Ancient ruins will always have the challenge of being dated correctly. However, I feel that there are many items of LDS doctrine that are not always compatible with the secular world, but at the same time are still reasonable. For instance, we assume that Adam and Eve were the only human forms on the earth, but the Bible says that Adam and eve were created in the image of God – but does not hint as to whether other humanoid beings were created, and allowed to prosper under a different law. Also, there are many things in scripture which have a spiritual and physical principle, but we often can only figure out which part is which under direct revelation from the same source that all righteous men have gained their knowledge. So, how long were Adam and Eve in the GArden of Eden for? Is it possible that principles of evolution were at work during the time they spent in the garden of Eden…and was a real place anyway? And, when ‘the flood’ receded weren’t the lands separated? And didn’t people live longer before that time? Consequently, we assume that the earth has always spun asthe same revolution, in the same solar system – but no-one can tell us whether it has always located this position in the Universe. So…….all the laws of time, physical places and so forth are always refered to in the frame of our current position, but………they may have omitted some other unknown variables. So, bring on the millenium, where all things will be made known!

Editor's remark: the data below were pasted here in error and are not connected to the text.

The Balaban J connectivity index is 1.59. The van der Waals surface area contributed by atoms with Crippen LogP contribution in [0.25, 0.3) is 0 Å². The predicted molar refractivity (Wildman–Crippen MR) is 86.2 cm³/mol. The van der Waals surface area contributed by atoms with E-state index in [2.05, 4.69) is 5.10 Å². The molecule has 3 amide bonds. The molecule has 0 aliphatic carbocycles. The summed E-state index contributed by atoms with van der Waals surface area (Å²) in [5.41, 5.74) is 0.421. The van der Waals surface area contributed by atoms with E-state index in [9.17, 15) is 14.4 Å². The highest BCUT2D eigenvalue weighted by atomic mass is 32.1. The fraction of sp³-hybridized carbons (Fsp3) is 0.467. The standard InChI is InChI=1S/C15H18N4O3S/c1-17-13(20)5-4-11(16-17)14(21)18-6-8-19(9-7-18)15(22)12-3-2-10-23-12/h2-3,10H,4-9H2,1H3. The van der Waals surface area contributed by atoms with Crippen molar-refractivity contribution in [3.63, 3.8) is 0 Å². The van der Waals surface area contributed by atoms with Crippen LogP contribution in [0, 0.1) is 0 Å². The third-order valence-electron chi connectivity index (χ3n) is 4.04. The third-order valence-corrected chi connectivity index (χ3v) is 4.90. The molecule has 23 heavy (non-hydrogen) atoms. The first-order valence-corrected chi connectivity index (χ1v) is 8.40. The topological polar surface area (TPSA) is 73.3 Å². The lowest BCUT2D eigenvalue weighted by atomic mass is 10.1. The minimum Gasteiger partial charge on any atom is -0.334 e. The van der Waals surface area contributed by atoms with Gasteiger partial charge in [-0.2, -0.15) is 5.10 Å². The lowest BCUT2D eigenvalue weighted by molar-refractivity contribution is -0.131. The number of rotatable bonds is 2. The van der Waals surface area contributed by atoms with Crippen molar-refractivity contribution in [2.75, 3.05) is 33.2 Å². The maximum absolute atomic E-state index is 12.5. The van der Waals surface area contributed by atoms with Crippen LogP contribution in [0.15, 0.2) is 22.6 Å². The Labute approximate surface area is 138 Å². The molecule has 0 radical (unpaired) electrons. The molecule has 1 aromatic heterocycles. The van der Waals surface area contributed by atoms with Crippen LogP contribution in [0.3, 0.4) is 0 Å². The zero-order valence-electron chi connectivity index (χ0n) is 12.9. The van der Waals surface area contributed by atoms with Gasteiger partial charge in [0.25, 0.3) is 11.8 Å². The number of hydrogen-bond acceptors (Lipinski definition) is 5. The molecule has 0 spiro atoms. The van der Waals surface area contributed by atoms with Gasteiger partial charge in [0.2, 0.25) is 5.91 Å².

9. Leslie Vadas
    Posted July 28, 2012 at 12:25 pm | Permalink

    I have spent thirty years thinking about religion and its origins and since have become a total nonbeliever. However, I have come to some interesting conclusions which may be of interest to readers. As to the Garden of Eden, I believe there was one, but not in a religious sense. The bible provides important clues as to the location. It was between the Tigrus and Eufrates rivers from the north and two other rivers coming from the east and west respectively. Using images taken from space, which show ancient dry river beds coming from the east and west, this places the Garden of Eden in the middle of the Persian Gulf. Ten thousand years ago so much water was tied up in the glaciers of the ice age that the ocean water levels were hundreds of feet lower than today so the the Persian Gulf, the Black Sea, and many other areas around the world were dry land. Many areas such as the Persian Gulf and the Black Sea had fresh water lakes in the middle as water accumulated from the glacial melt water. As the sea levels rose, ocean water invaded previously dry land, flooding it, covering existing civilizations and giving rise to the folk memory of The Flood. Because of it’s southern location away from the northern glaciers and the fresh water lake at it’s heart, the Persian Gulf had a climate suitable for all kinds of vegetation and wild life. Until The Flood, it was the Garden of Eden.